Channel 4 eyes digital future with five-year strategy
Channel 4’s ambition to transform itself into a digital PSB took a step forward last week with the launch of its Future4 strategy.
The Future4 strategy sets five-year targets, which include doubling All 4 viewing, growing digital advertising to be at least 30% of total revenue, and earmarking non-advertising for at least 10% of total revenue.
To achieve these targets, Channel 4 proposes to prioritise digital growth over linear ratings, to focus on strategic partnerships and viewers’ expectations, whilst diversifying new revenue streams.
This will include the launch of a £30 million Global Format Fund to invest in new British-created content formats that have global potential, the use of deeper insights to find shows that drive streaming, and to maximise its Leeds-based digital content hub, 4Studio, to produce more original shorts and grow branded digital entertainment.
Advertisers will be allowed to ‘bring their own data’ to target All 4 viewers via the channel’s BrandMatch offer and given more creative opportunities including, ad-break takeovers and branded social content.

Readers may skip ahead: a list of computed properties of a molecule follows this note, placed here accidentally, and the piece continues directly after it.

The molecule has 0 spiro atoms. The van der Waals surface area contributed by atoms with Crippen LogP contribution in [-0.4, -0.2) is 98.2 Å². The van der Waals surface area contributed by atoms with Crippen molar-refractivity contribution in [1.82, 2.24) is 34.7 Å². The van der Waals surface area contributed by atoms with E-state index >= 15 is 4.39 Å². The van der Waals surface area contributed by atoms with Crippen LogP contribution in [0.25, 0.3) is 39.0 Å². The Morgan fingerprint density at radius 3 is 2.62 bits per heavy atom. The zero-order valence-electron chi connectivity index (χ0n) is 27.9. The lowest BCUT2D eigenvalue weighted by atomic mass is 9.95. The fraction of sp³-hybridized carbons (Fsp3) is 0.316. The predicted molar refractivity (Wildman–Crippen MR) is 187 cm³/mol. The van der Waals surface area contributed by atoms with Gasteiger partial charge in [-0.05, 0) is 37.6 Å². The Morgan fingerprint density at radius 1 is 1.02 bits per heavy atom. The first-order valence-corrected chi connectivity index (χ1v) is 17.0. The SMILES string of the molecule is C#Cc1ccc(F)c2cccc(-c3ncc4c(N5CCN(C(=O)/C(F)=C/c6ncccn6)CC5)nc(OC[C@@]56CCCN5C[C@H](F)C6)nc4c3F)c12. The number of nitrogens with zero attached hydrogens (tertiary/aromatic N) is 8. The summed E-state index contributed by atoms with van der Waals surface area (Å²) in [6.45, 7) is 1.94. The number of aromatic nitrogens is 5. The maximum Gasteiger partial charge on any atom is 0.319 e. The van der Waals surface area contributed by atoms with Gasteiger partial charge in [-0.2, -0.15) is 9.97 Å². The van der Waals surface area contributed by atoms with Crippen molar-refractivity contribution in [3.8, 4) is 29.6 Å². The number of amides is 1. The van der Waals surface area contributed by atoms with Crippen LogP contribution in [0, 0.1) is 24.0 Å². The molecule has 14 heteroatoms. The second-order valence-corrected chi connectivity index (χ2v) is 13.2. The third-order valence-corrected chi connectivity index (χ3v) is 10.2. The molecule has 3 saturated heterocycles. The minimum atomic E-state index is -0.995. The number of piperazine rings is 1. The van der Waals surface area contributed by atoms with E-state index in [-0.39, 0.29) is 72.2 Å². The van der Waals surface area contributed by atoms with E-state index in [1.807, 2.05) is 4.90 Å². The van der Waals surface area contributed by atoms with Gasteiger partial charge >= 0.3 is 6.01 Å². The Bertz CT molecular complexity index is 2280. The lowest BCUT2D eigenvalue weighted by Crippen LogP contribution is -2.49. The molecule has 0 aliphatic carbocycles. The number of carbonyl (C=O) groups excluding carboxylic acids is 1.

Alex Mahon, Channel 4 CEO said: “Our Future4 strategy builds upon our strong track record of digital innovation and will accelerate Channel 4’s pivot to digital by driving both online viewing and new revenues. It’s an ambitious and comprehensive plan to transform Channel 4 into a digital PSB that retains its distinctive brand and public service impact."
Channel 4 has already seen success in transforming its viewing and revenues to digital faster than its commercial competitors.
All 4 views are up +27% across 2020, with one billion views already achieved across all platforms. During the first lockdown period (23 March to 3 July), All 4 views grew by +54%, with rate of growth comparable to SVODs such as Netflix.
“By giving us a strong bias towards digital growth, Future4 will ensure that Channel 4 thrives in the digital age and continues to deliver for the creative industries, the economy and the wider public – as well as for our own business," Mahon concluded.